Lindsey Benson Hunter Jr. (born December 3, 1970) is an American former professional basketball player and coach. He played in the National Basketball Association (NBA) from 1993 to 2010, spending most of his career with Detroit Pistons. He was also the interim head coach of the Phoenix Suns in 2013.
|Mississippi Valley State Delta Devils|
|League||Southwestern Athletic Conference|
|Born||December 3, 1970|
|Listed height||6 ft 2 in (1.88 m)|
|Listed weight||195 lb (88 kg)|
|High school||Murrah (Jackson, Mississippi)|
|NBA draft||1993 / Round: 1 / Pick: 10th overall|
|Selected by the Detroit Pistons|
|Number||1, 11, 10|
|2001–2002||Los Angeles Lakers|
|2012–2013||Phoenix Suns (assistant)|
|2013||Phoenix Suns (interim HC)|
|2013–2014||Golden State Warriors (assistant)|
|2019–||Mississippi Valley State|
|Career highlights and awards|
|Points||7,956 (8.5 ppg)|
|Rebounds||2,021 (2.2 rpg)|
|Assists||2,506 (2.7 apg)|
|Stats at Basketball-Reference.com|
After playing basketball at Murrah High School in Jackson, Mississippi, alongside phenom James Robinson, Hunter enrolled at Alcorn State University, then transferred to Jackson State University after his freshman year. While playing for the Jackson State Tigers, he became arguably the school's highest profile athlete since the days of Walter Payton and Jackie Slater.
The Detroit Pistons had two first-round picks in the 1993 NBA draft. They selected Hunter with the 10th pick and chose Tennessee guard Allan Houston with the 11th. Hunter spent most of his professional career playing with the Pistons organization. His first stint in Detroit lasted from 1993 to 2000 when he was traded to the Milwaukee Bucks for Billy Owens. He played with the Bucks for one season, before being sent to the Los Angeles Lakers in exchange for Greg Foster. Hunter was a contributor on the Lakers team that won the NBA championship in 2001–02.
Following that season, Hunter was dealt again (on draft night 2002), this time to the Toronto Raptors, along with the rights to Chris Jefferies, for Tracy Murray and Kareem Rush. In August 2003, the Pistons re-acquired Hunter by sending Michael Curry to the Raptors. He was traded to the Boston Celtics in February 2004 along with Chucky Atkins and Detroit's 2004 first-round draft pick for Mike James, in order to make the salary cap figures work out for the trade that brought Rasheed Wallace to the Pistons. Hunter never played a game for the Celtics; he was immediately released and re-signed by Detroit a week later. Hunter and the Pistons went on to win the 2003–04 NBA championship. Hunter and the Pistons went back to the Finals in 2004–2005, but Detroit lost the series in seven games to the San Antonio Spurs.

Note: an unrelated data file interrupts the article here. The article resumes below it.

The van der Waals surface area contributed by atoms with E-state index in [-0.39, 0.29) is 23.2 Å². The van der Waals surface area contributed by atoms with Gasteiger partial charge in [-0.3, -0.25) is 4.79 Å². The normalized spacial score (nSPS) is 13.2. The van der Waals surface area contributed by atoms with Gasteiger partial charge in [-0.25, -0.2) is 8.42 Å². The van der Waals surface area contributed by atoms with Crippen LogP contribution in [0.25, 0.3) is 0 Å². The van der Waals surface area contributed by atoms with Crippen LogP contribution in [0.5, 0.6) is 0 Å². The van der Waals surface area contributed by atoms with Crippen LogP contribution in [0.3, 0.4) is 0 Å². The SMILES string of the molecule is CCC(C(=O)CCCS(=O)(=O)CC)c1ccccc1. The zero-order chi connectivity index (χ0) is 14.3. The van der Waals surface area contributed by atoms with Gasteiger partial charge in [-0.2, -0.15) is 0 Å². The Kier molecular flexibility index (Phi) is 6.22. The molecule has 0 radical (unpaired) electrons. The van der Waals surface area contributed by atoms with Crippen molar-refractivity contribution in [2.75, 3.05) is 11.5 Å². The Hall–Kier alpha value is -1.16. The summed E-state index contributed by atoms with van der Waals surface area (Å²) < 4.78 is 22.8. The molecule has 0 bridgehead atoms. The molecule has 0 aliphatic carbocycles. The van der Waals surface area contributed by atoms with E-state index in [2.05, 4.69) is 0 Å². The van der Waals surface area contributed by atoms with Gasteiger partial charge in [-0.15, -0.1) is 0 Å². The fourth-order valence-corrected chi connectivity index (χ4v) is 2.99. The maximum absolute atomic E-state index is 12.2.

Hunter signed a one-year nonguaranteed contract with the Chicago Bulls on November 13, 2008. On July 13, 2009, Hunter re-signed with the Bulls for the veteran minimum of $1.3 million. At age 39, Hunter was the oldest player active during the 2009–2010 NBA season—until the Bulls waived him on March 3, 2010 (to make room for Chris Richard). Two days later, the Bulls hired him as a player development assistant.
On August 28, 2012, Hunter signed with the Phoenix Suns as an assistant coach for player development. After the Suns opened the season with a 13–28 record, Hunter was named Phoenix's interim head coach, replacing Alvin Gentry on January 20, 2013. In his head coaching debut, Hunter led the Suns to a 106–96 victory over the Sacramento Kings. In May 2013, Hunter was replaced by Jeff Hornacek. On September 18, 2013, Hunter joined the Golden State Warriors as an assistant coach.
NBA career statisticsEdit
|GP||Games played||GS||Games started||MPG||Minutes per game|
|FG%||Field goal percentage||3P%||3-point field goal percentage||FT%||Free throw percentage|
|RPG||Rebounds per game||APG||Assists per game||SPG||Steals per game|
|BPG||Blocks per game||PPG||Points per game||Bold||Career high|
|†||Denotes seasons in which Hunter won an NBA championship|
|Led the league|
Head coaching recordEdit
|Mississippi Valley State Delta Devils (Southwestern Athletic Conference) (2019–present)|
|2019–20||Mississippi Valley State||0–0||0–0|
|Mississippi Valley State:||0–0 (–)||0–0 (–)|
Postseason invitational champion
|Regular season||G||Games coached||W||Games won||L||Games lost||W–L %||Win–loss %|
|Playoffs||PG||Playoff games||PW||Playoff wins||PL||Playoff losses||PW–L %||Playoff win–loss %|
|Phoenix||2012–13||41||12||29||.293||5th in Pacific||—||—||—||—||Missed Playoffs|
- Lakers sign 20th pick Rush to contract
- Pistons Acquire Guard Lindsey Hunter From Toronto for Michael Curry
- Detroit Pistons Transactions 2003–04
- ESPN – Hunter suspended after testing positive for phentermine – NBA
- Bulls agree to nonguaranteed contract with D specialist Hunter
- Richard signed; Hunter waived
- Bulls name Lindsey Hunter Player Development Assistant
- Chicago Bulls hire Lindsey Hunter as a player development assistant – ESPN Chicago
- "Suns Name Hunter Interim Head Coach". NBA.com. Retrieved January 20, 2013.
- Warriors Add Lindsey Hunter to Coaching Staff
- Gaughan, Mark (June 13, 2016). "UB hires 17-year NBA vet Lindsey Hunter as assistant basketball coach". Campus Watch. Buffalo News. Retrieved June 13, 2016.